L.A. Salami: Dancing With Bad Grammar

Can you make counter-culture something for everyone?

- Being hailed as the musical poet you’ve been craving since Bob Dylan or Joni Mitchell is not only the highest of salutations but, sadly, also the most damning of comparisons. Londoner, poet and guitar picker and bitumen bohemian Lookman Adekunle Salami, or more absurdly L.A. Salami, is the recipient of this bittersweet accolade.

I get it, I too want someone as sensual as Joni or as counter as Bob, to come around stir the emotions and shake up perception, but I don’t want to ape those ageing icons. Modern embodiments of the sensuous and counter-cultural, representations of what is vital now, are here and celebrated - just check out Ibeyi and Deathgrips. The timid and aloof sounds of youths, such as L.A., referencing those boomer darlings, well it only serves to illustrate that certain old people are out of touch.

But, you know, Salami. He goes alright. After a couple of EPs full of musings and acoustic doodlings, he’s been picked up and nurtured into releasing an album, Dancing With Bad Grammar. It’s an interesting affair filled a young man coming to terms with the world. As a budding boho, it’s your usual stuff: love and affection, jobs that are distracting, societal roles and cultural black holes. You know, stuff that lifts you up and stuff that gets you down as a young, metropolitan man.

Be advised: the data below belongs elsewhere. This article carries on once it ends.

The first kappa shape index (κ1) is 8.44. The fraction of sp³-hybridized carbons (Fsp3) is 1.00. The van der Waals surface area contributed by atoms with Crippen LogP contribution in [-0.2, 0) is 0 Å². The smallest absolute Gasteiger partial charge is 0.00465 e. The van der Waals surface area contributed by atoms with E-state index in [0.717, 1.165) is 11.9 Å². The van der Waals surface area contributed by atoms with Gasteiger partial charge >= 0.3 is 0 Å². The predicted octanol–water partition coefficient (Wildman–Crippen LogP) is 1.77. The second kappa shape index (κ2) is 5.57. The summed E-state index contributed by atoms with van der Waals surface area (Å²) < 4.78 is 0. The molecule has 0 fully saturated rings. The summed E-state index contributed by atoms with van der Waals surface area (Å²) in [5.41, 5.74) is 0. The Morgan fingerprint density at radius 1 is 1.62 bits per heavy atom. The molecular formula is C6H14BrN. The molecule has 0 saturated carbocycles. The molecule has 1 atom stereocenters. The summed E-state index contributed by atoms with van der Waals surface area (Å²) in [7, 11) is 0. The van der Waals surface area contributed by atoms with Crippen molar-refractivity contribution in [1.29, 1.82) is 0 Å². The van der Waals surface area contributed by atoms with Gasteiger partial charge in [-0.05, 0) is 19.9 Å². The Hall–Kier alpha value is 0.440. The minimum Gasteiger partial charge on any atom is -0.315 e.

The lead single, The City Nowadays, flirts with potential; it wants to be John Cooper Clark, it wants to be Babyshambles but it remains unconvincing as L.A. -trying to make sense- sounds unconvinced, espousing current cultural doctrines. He is quite the storyteller, though. When allowed to dabble with his guitar, his winding tales, Why Don’t You Help Me and Day To Day, do exude pleasing amounts of humanity. However hackneyed some of the lyrics may be, seven or eight minutes will easily trickle by.

I always want to champion the young bohos but Salami’s Dancing lost me at the same point that Atlanta’s Raury did with his debut, rounding the cutting edges off your creativity to suit a wide market. These overwrought attempts to mix the enticingly fun with the provocatively meaningful are stifling the vibe.

- NJR.

Album Details

Album Title: Dancing With Bad Grammar
Artist: L.A. Salami
Record Label: (Domino / EMI)